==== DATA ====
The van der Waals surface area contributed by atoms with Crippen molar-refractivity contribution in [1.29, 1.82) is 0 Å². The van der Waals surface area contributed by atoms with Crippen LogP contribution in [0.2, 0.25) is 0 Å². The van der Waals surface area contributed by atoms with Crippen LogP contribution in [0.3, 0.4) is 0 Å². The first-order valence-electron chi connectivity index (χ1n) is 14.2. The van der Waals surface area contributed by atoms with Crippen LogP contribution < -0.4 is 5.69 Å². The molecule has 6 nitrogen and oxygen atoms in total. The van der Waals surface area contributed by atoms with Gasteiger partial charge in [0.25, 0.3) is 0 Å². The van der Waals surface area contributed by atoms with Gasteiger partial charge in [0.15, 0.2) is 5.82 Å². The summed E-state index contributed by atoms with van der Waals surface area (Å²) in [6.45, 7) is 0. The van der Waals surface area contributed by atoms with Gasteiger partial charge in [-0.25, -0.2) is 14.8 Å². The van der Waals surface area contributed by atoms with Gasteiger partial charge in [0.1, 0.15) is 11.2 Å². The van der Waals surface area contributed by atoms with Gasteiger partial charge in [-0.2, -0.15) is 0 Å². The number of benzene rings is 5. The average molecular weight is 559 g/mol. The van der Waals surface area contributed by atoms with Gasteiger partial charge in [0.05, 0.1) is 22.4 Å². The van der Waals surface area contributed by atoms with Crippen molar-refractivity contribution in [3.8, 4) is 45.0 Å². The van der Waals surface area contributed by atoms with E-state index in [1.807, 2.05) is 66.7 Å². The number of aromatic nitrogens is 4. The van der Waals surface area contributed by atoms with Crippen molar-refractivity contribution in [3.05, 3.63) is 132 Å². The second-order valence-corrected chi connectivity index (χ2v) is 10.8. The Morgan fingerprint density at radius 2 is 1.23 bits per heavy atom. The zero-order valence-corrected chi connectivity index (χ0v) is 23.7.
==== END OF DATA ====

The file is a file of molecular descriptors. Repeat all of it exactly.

The van der Waals surface area contributed by atoms with Crippen molar-refractivity contribution in [1.29, 1.82) is 0 Å². The van der Waals surface area contributed by atoms with Crippen LogP contribution in [0.2, 0.25) is 0 Å². The van der Waals surface area contributed by atoms with Crippen LogP contribution in [0.3, 0.4) is 0 Å². The first-order valence-electron chi connectivity index (χ1n) is 14.2. The van der Waals surface area contributed by atoms with Crippen LogP contribution < -0.4 is 5.69 Å². The molecule has 6 nitrogen and oxygen atoms in total. The van der Waals surface area contributed by atoms with Gasteiger partial charge in [0.25, 0.3) is 0 Å². The van der Waals surface area contributed by atoms with Gasteiger partial charge in [0.15, 0.2) is 5.82 Å². The summed E-state index contributed by atoms with van der Waals surface area (Å²) in [6.45, 7) is 0. The van der Waals surface area contributed by atoms with Gasteiger partial charge in [-0.25, -0.2) is 14.8 Å². The van der Waals surface area contributed by atoms with Gasteiger partial charge in [0.1, 0.15) is 11.2 Å². The van der Waals surface area contributed by atoms with Gasteiger partial charge in [-0.2, -0.15) is 0 Å². The number of benzene rings is 5. The average molecular weight is 559 g/mol. The van der Waals surface area contributed by atoms with Gasteiger partial charge in [0.05, 0.1) is 22.4 Å². The van der Waals surface area contributed by atoms with Crippen molar-refractivity contribution in [3.8, 4) is 45.0 Å². The van der Waals surface area contributed by atoms with E-state index in [1.807, 2.05) is 66.7 Å². The number of aromatic nitrogens is 4. The van der Waals surface area contributed by atoms with Crippen molar-refractivity contribution in [3.05, 3.63) is 132 Å². The second-order valence-corrected chi connectivity index (χ2v) is 10.8. The Morgan fingerprint density at radius 2 is 1.23 bits per heavy atom. The zero-order valence-corrected chi connectivity index (χ0v) is 23.7.